chiney-corner of a Puritan kitchen, reading aloud by that firelight which, as Lowell
once humorously suggested, may have added a “livelier relish” to the poet's “premonitions of eternal combustion.”
could afford to laugh about it, having crossed that particular black brook.
But for several generations the boys and girls of New England
had read the Day of doom
as if Mr. Wigglesworth
, the gentle and somewhat sickly minister of Malden
, had veritably peeped into Hell.
It is the present fashion to underestimate the power of Wigglesworth
At its best it has a trampling, clattering shock like a charge of cavalry and a sound like clanging steel.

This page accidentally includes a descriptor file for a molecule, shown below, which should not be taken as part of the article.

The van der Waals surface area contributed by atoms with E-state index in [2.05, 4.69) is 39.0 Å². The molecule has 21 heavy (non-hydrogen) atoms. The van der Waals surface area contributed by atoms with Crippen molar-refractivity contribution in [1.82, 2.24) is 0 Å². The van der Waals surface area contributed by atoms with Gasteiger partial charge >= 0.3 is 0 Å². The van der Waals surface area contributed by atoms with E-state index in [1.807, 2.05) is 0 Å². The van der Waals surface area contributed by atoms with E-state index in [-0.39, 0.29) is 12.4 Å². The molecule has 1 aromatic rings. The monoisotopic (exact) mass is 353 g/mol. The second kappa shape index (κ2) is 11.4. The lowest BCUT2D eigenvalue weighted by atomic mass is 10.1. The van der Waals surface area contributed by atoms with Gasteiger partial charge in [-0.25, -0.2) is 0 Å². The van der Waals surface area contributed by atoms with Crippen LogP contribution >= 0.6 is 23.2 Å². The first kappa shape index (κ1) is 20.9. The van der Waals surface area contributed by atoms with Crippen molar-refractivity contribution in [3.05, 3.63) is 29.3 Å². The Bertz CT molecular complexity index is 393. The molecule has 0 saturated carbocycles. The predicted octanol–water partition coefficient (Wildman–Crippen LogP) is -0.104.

and other cunning ballad-makers have imitated the peculiar rhyme structure chosen by the nervous little parson.
But no living poet can move his readers to the fascinated horror once felt by the Puritans as they followed Wigglesworth
's relentless gaze into the future of the soul's destiny.
Historical curiosity may still linger, of course, over other verse-writers of the period.
's poems, for instance, are not without grace and womanly sweetness, in spite of their didactic themes and portentous length.